Septic systems retain all the solid material flushed into them. These solids are loaded with phosphorus, which is already a great improvement. Nevertheless, a conventional system does not do a good job of retaining phosphorus which is adsorbed to particles in suspension. As we have seen, the filter bed is designed to kill off any harmful microorganisms, not to eliminate phosphorus. As long as the soil contains iron, aluminum or calcium ions, the phosphorus will be adsorbed and retained. But, as soon as the bed’s adsorption capacity is exceeded, any additional phosphorus will flow through. Thus, it is imperative to send as little phosphorus to the system as possible, by avoiding the use of domestic products containing phosphates. It is also important to ensure a sufficient vegetated buffer zone between the filter bed and any water body, so that the plants can take up any phosphorus coming out of the filter bed. We can also consider the use of a system that precipitates the phosphorus out of the liquid before it reaches the filter bed.

Why must septic tanks be emptied regularly?

Regular pumping of septic tanks is done to ensure that the sludge accumulating in the bottom does not accumulate to the point where it infiltrates the filter bed or backs up into the residence. If the sludge infiltrates the filter bed, it risks plugging it up. Not only is a plugged filter bed a health risk for the environment and your family, it is very expensive to repair or replace. Provincial regulations regarding the evacuation and treatment of waste water from isolated residences (Q-2, r-8) requires septic tanks used on a seasonal basis to be emptied every 4 years, and those used all year round every 2 years. Your local municipality is responsible for the application of these rules, and some of the municipalities in the Lake Memphremagog watershed have established regular monitoring of the frequency of emptying of septic tanks and the conformity of the systems to provincial norms. When emptying a septic tank, it is recommended to leave a small layer of sludge in the tank to ensure that the microorganisms that decontaminate it can continue their work on any new sludge entering the tank. Septic tank sludge is normally composted, and used as fertilizer. You should not either inspect or empty your tank yourself. There is no oxygen in the tank, and it contains toxic gases that can be deadly in a very short time. When comes the time to inspect and empty the tank call upon an authorized septic tank emptier.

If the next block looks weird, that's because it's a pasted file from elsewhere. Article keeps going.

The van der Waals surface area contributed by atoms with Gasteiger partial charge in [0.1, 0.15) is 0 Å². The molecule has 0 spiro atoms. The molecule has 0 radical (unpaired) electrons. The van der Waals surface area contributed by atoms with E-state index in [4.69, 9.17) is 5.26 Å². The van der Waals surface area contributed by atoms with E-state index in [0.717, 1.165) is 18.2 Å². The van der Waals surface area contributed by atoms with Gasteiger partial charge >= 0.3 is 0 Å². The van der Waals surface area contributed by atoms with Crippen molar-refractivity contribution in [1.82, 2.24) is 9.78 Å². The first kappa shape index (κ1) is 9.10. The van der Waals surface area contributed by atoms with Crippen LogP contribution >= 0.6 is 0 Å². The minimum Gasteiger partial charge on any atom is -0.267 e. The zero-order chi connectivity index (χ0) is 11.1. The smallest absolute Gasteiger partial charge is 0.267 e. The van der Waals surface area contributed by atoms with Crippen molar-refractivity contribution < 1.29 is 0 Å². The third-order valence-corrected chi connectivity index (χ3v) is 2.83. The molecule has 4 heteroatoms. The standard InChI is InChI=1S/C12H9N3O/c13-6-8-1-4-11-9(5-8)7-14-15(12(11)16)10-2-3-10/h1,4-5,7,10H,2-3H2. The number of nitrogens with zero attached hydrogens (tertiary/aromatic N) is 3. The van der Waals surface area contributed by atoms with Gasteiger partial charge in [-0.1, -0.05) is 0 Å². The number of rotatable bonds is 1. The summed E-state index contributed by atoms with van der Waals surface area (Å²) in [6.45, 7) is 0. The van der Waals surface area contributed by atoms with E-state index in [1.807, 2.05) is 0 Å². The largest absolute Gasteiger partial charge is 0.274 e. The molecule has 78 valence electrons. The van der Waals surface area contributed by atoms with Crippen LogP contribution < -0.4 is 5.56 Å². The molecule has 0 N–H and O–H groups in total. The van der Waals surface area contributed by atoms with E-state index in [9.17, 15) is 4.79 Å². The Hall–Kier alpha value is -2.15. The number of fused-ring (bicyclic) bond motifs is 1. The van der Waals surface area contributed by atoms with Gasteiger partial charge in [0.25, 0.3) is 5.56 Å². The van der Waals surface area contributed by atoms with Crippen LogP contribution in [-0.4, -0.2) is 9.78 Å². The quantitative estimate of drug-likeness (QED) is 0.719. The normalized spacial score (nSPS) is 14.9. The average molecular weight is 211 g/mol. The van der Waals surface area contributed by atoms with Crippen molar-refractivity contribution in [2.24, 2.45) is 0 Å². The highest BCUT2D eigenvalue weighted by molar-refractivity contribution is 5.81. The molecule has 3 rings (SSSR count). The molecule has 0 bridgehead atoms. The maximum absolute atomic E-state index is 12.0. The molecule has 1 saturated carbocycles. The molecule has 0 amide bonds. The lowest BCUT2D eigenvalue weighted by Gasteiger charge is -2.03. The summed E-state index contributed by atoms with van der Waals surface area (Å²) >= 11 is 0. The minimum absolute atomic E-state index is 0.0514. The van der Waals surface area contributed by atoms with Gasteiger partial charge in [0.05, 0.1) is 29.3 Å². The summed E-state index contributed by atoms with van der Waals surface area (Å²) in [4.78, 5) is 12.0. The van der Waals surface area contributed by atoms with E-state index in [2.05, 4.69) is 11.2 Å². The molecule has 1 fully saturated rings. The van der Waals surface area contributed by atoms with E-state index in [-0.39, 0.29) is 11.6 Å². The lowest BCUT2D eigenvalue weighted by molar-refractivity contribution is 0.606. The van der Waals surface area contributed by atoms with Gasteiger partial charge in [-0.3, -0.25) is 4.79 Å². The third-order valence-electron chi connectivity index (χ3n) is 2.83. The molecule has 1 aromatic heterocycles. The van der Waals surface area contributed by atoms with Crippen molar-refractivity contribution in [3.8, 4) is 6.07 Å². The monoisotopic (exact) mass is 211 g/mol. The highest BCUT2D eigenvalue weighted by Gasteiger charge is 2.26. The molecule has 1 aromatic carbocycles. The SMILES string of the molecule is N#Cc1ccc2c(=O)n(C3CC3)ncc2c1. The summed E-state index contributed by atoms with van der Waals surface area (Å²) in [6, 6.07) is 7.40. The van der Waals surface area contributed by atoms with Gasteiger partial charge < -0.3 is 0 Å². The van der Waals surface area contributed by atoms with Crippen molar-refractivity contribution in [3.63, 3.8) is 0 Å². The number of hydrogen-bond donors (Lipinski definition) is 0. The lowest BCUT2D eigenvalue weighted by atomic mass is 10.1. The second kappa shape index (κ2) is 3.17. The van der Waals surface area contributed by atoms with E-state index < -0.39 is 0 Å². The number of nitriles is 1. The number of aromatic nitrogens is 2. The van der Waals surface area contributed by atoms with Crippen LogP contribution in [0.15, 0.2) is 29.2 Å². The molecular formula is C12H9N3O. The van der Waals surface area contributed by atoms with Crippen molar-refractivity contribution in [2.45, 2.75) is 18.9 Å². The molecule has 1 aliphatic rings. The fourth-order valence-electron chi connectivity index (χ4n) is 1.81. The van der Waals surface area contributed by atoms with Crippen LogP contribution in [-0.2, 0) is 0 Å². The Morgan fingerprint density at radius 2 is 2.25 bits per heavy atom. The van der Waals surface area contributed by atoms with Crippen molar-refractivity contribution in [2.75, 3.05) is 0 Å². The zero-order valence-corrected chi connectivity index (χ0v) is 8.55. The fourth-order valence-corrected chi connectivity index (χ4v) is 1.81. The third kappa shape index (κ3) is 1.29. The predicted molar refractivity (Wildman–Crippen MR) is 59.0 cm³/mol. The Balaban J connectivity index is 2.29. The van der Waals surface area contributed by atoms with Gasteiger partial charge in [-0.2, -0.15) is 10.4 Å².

Why is it important to monitor your water consumption?

All the water used in the house, for whatever purpose, ends up in the septic tank. The more water that enters the septic tank, the less time it spends there, that is to say, the waste water will flow through the tank to the filter bed more rapidly. The waste water needs time to allow the solids to settle and the bacteria to digest them. The longer the retention period, the more the liquid is purified. That is why it is important to minimize our water consumption and try to spread it out over time. We should install low flow equipment on our toilets and showers, take shorter showers, and spread out our washing over time. We should also ensure that rainwater does not enter the septic tank, for example from rain gutters or a sump pump.

What products should we avoid putting down the drain, so as not to compromise the effective operation of the septic system?

We must avoid any products that do not decompose naturally, or decompose very slowly. Avoid flushing cigarette butts, tampons or their cases. As well, oil, grease and fat, disposable diapers, condoms, kitty litter, any plastic material, coffee filters, egg shells and any kitchen garbage can all cause damage to the septic system. The presence of paper towels and facial tissues can also reduce its efficiency.

How do we ensure the best possible functioning of a filter bed?

It is easy to take care of a filter bed. There is really nothing to do, just certain things to avoid doing. It should be covered over with grass. Proper aeration and lots of sunlight are favourable to the necessary evaporation. Avoid installing parking areas, patios, tennis courts, terasses, or outbuildings over a filter bed. Do not drive vehicles or other machinery over the filter bed, as the heavy weight could crush the pipes contained therein or compact the soil. Do not plant trees or shrubs near the filter bed. The roots of certain trees, especially willows and poplars, spread far in a search for water and could plug or otherwise damage the drain pipes.

What are the signs of problems with a septic system?

The following conditions could indicate a problem with your septic installation:
  • Toilets, showers and sinks back up or drain slowly.  
  • There are areas of abnormally green grass above the filter bed.  
  • There are wet spots in certain areas, a grey or black liquid appears on the surface of the grass above the filter bed or nearby.  
  • The grass above the filter bed is saturated with water.  
  • Sewage odours are noted in your home or near your filter bed.  
  • Large quantities of algae proliferate in nearby waterways or shores.  
  • Water from nearby wells shows elevated nitrate, bacteria or other contaminant levels.  
  • Septic pumps, if you have them, run all the time or never.


How can we improve the operation of a septic system?

For more information on how you can improve your septic system, and of all of the systems in the watershed, consult the appropriate section of the Intervenor’s guide.

For more information:

RAPPEL, 2007. Bulletin d'information concernant les installations septiques

Ville de Magog, 2008. Guide d'entretien de votre installation septique

Berichi, 2008. Révision du Règlement sur l’évacuation et le traitement des eaux usées des résidences isolées - Présentation PPT

SCHL, 2009. Votre installation septique - Feuillet d'information

Centre ontarien des eaux usées rurales, 2009. Portail officiel - Site Internet

Conservation Ontario, 2008. Les installations septiques - Dépliant

La Maison du 21e siècle (André Fauteux), 2006. L'espace habitation - Article

RAPPEL, 2008, Bulletin d'information concernant les eaux et la neige en milieu urbain

Ville de Magog, 2008. Site d'élimination des neiges usées de la Ville de Magog